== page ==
[Via PSFK]

    Reviews: Twitter

    Tags: education, journalism, twitter

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  • How to Convince Colleagues to Collaborate Online

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    Good advice for getting team-mates online >>>

    Picture 1Last week, I met a new client who accepts that she needs to use the web much more effectively than she does now. Over the coming months, she’s planning to build her personal brand online, with the help of various promotions experts. Right now? “I just don’t have time for it,” she says. And when we discussed our next meeting, her suggested venue was her house — which is at least two hours’ travel time from mine.

    The size of the job simply doesn’t warrant me traveling for four hours for a meeting. But my client’s professional services firm operates its business very much on a face-to-face basis, and both of us would prefer to meet like this, rather than simply talking over the phone. Other than meeting halfway, we could try videoconferencing. But how will I convince someone I’ve just met, who obviously isn’t particularly comfortable operating in the online sphere, to use videoconferencing technology?

    I’ve often experienced resistance to technology among people who, whether they like it or not, work online. I’m sure you have, too — recent research has shown that collaborative technology hasn’t had as broad an impact in workplaces as we might like. As we know, overcoming such resistance can be a challenge, especially when we don’t know the person particularly well.

    However, there are strong arguments you can use to convince people to give collaborative technology a try. None of these arguments, on its own, is likely to get someone over the line, though — usually they need to be combined to be effective.


    My client is on a tight budget, so she won’t want to pay me to travel for four hours to meet with her. This could be a strong motivator for her to try a technology like using a webcam. By the same token, I expect she won’t want to pay for any technological solution, so I’ll need to suggest free solutions to this problem.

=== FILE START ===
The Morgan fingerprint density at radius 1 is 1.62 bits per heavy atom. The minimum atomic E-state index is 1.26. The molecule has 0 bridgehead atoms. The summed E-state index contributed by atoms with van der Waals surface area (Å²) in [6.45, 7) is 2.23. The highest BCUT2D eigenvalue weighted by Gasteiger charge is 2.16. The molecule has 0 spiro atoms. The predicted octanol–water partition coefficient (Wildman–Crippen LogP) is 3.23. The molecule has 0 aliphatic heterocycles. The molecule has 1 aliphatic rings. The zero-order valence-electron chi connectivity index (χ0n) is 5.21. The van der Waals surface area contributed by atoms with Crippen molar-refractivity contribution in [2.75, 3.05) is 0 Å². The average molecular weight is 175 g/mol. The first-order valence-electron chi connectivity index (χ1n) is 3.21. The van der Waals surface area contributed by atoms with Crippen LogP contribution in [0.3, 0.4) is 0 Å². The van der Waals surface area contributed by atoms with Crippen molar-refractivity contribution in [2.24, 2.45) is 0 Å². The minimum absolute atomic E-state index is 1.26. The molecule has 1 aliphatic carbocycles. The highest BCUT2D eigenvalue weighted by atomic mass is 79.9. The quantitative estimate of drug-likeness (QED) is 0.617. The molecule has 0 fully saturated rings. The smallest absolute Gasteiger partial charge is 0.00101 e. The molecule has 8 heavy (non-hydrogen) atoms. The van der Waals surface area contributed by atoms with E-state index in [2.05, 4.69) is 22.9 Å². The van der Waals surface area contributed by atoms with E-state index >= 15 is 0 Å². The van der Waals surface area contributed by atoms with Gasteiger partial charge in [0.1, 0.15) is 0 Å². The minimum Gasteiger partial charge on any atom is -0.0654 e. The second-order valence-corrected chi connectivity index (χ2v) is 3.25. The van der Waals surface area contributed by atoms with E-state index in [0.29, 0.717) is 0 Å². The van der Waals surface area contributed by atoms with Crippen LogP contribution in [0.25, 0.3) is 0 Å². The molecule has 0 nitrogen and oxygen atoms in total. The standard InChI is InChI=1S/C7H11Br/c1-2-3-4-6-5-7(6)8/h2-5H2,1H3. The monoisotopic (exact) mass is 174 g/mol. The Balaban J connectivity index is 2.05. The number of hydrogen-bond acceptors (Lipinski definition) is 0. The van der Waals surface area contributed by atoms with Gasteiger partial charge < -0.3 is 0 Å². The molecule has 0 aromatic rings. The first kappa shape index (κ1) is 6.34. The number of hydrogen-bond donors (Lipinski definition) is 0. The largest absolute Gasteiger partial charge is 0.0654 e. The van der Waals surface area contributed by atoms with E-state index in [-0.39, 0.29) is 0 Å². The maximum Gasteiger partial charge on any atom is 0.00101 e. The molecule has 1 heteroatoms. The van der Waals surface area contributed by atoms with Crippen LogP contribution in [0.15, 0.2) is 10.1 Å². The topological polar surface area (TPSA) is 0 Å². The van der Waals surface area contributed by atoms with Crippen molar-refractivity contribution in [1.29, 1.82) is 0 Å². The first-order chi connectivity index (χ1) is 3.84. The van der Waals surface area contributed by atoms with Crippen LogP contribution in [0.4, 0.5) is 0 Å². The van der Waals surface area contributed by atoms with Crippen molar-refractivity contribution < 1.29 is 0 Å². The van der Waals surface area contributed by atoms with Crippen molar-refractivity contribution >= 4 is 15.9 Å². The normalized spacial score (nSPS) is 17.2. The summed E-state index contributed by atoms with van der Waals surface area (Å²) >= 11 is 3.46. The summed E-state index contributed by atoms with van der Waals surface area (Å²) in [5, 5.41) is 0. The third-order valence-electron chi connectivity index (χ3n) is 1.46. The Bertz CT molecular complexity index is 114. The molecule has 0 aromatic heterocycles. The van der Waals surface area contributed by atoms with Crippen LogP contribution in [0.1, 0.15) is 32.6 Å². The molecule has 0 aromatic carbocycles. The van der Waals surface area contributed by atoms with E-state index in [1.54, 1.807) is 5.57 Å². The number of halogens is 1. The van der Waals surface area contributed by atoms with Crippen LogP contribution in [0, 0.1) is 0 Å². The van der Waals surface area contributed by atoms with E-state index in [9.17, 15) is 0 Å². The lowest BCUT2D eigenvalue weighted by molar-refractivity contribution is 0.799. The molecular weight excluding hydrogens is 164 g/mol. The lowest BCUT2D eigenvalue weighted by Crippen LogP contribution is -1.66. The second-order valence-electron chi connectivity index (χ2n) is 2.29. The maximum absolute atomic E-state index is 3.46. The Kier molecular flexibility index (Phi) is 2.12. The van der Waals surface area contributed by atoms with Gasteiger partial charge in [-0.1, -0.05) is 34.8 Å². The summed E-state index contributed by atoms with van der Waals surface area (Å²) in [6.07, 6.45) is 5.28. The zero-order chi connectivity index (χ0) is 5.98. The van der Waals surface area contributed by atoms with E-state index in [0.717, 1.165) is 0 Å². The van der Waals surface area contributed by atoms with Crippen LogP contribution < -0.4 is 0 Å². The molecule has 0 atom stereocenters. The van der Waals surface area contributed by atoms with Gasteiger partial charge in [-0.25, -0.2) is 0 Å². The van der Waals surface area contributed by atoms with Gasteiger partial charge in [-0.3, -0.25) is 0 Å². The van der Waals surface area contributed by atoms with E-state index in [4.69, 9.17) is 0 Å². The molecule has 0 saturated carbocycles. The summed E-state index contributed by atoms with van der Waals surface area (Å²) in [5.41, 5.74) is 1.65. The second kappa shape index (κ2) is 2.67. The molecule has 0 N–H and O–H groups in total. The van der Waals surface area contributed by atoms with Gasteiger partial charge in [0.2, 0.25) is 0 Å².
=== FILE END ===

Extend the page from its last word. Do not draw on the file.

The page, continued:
Cost is often a strong motivator for my freelance clients, but can be less important when you’re working within an organization. When I suggested to a remote colleague in a large corporate that instead of calling each other ten times a day we should just use IM, she had no motivation at all to do so: she wasn’t paying for the calls she made, so cost was not a motivator for her.


    One benefit of using multiple contact methods is that you can communicate with someone at virtually any time. Forget the old leave-a-voicemail-and-follow-it-up-with-an-email syndrome; you can do so much more than that. You can tweet or text your client or colleague a link or reminder; send them a quick message via IM; email them the minutes from your last meeting; call them using a free VoIP service.

    How can you communicate the benefits of convenience to your colleague? Think of a specific case in your recent history with this individual where technology would have smoothed or sped up the process, or made a real difference to the work flow. Explain this to your colleague, and make clear the difference that your preferred piece of technology could have made to the situation.

    Workplace Pressure

    If enough people within an organization are using a particular application, piece of software, or technology, it can be difficult for others to maintain their resistance.

    For clients who manage their own operations, or are solo operators, there can be less pressure internally to adopt collaborative technology. However, as in the case of my client, who runs her own face-to-face business and feels no such pressure, but is looking to expand her reach online, the pressure of external competition and the potential for missed opportunities may be a strong motivator.

    Knowing that my client is looking to develop an online presence, I could suggest trialling video chats via Skype as a way to become more comfortable in the online space. Since she’ll be operating internationally soon, I could present the chance to skill up now as an opportunity to get ahead — it’ll make it much easier for her to communicate with key contacts in the near future.

    Productivity Benefits

    Studies have shown that collaborative technology pays off. That’s good, but it’s not likely to convince an individual who’s just trying to do their job with a minimum of hassle that they should change, or even augment, the way they operate.